The world’s top central banks have taken their fair share of criticism not only for adopting unconventional policies following the financial crisis but also for failing to explain the unorthodox measures they were taking in language that could be understood by the general public. It is clear they have learned the lesson from that.
Following are a couple of takeaways I made from watching the world’s leading policymakers discuss central bank communications at a recent all-star conference on this topic at the European Central Bank.
- Major central banks such as the Federal Reserve, ECB, Bank of England and Bank of Japan clearly understand that they need to be clearly understood to influence public expectations and remain credible. Code words and convoluted language have fallen out of fashion. Plain talk in simple language is the new trick of the trade.
- Despite the push for greater transparency and clarity in communications, policymakers — constantly faced with a wide array of economic uncertainties — are unlikely to provide the degree of certainty on the future policy path that markets have generally been longing for.
- To make complex forecast and policy messages accessible to the wider public, central banks increasingly tailor the content of their pronouncements to the requirements of each communication tool they are using, and to the audience watching that particular channel of communication. The BoE has dubbed this technique “layering”.
Below is a selection of key quotes from a policy panel debate — led by Bank of England’s Mark Carney, ECB’s Mario Draghi, Bank of Japan’s Haruhiko Kuroda, and Federal Reserve’s Janet Yellen — that I personally considered in any way interesting and inspiring:
Haruhiko Kuroda, Bank of Japan
“Communication is not a matter of technique … it is a matter of policy itself. From my experience in the last 4-1/2 years, the best communication policy is to explain in straight words the content and intent of your monetary policy which can be understood not just by monetary experts and economists, but also the general public.”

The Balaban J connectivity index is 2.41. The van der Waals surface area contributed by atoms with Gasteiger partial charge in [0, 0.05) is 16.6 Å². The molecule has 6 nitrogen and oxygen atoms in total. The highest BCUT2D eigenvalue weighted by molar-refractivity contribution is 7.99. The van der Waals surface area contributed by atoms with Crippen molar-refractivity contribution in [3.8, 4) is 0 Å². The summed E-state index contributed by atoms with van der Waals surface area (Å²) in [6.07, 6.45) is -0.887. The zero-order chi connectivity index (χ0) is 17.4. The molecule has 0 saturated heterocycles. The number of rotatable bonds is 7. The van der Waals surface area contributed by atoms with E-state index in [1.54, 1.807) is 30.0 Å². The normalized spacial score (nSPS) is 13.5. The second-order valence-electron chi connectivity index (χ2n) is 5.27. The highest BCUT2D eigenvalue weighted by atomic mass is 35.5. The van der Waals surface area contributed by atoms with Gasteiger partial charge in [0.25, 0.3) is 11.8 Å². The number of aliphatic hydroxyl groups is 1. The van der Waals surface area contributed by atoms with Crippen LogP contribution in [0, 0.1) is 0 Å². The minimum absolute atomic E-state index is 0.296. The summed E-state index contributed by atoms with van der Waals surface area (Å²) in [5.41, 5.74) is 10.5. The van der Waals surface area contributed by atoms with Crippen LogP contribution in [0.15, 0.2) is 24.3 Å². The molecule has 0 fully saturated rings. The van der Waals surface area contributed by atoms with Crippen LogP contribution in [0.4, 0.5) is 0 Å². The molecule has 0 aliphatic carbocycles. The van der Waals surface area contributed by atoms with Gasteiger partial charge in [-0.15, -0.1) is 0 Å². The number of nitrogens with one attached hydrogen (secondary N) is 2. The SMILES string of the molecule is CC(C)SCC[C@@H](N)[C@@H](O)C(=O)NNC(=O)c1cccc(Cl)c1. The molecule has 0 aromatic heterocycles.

Janet Yellen, Federal Reserve
“We try not only to explain what changed about the economic outlook that justified (our policy action) but also the objectives we are trying to achieve. For the broader public, as opposed to market participants, the most important thing to know is what it is that we are trying to achieve?
They do want to know that we are committed to our 2 percent inflation objective, that we want to achieve our employment mandate. We will readjust these (policy) instruments as we think necessary in light of those policy goals, that’s are our commitment.
But I do think that market participants are looking for greater certainty about the policy path than central bankers believe is appropriate to offer most of the time.”
Mark Carney, Bank of England
“Look at what we put out: a 50-page Inflation Report, we still communicate in 15-page speeches with lots of charts, expert audiences read them, understand, digest, respond to them, that’s true, but that’s not the way to communicate with the general public. This is not a sustainable form of communicating in a world that has had enough of experts, it is also not consistent with how people access information.
(To make information accessible), you have to change the content. What we have tried to do … is to layer the content, so you have a very simple message that is tweet-able, that can go out on whatever decision is made… and to take a 50-page Inflation Report and reduce it down to a relatively simple narrative with icons, key charts that explain why we did what we did, and then to use multiple channels in order for that to get out.
In order to be as effective as possible on speaking with the broader public and actually ultimately getting to a dialog as opposed to a monolog with them, we need different channels, we need different content, but we need that change within the institution, and you only get that if you open it up to a broader number of people that just those at the top.”